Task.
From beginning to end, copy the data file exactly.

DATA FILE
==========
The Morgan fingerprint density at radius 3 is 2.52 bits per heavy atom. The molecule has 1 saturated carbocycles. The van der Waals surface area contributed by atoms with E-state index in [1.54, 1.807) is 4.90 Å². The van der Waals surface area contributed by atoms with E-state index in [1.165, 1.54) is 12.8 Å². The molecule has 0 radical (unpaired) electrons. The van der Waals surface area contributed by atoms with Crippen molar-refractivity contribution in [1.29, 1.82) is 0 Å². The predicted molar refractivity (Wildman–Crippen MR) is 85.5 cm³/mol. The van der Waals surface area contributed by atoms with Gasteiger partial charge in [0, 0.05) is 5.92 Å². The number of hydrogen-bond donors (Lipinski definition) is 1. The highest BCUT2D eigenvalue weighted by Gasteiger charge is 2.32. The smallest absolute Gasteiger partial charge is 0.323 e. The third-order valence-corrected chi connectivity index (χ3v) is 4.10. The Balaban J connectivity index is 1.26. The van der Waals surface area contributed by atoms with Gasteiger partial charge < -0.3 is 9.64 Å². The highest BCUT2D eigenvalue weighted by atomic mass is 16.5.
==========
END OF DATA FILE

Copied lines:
The Morgan fingerprint density at radius 3 is 2.52 bits per heavy atom. The molecule has 1 saturated carbocycles. The van der Waals surface area contributed by atoms with E-state index in [1.54, 1.807) is 4.90 Å². The van der Waals surface area contributed by atoms with E-state index in [1.165, 1.54) is 12.8 Å². The molecule has 0 radical (unpaired) electrons. The van der Waals surface area contributed by atoms with Crippen molar-refractivity contribution in [1.29, 1.82) is 0 Å². The predicted molar refractivity (Wildman–Crippen MR) is 85.5 cm³/mol. The van der Waals surface area contributed by atoms with Gasteiger partial charge in [0, 0.05) is 5.92 Å². The number of hydrogen-bond donors (Lipinski definition) is 1. The highest BCUT2D eigenvalue weighted by Gasteiger charge is 2.32. The smallest absolute Gasteiger partial charge is 0.323 e. The third-order valence-corrected chi connectivity index (χ3v) is 4.10. The Balaban J connectivity index is 1.26. The van der Waals surface area contributed by atoms with Gasteiger partial charge < -0.3 is 9.64 Å². The highest BCUT2D eigenvalue weighted by atomic mass is 16.5.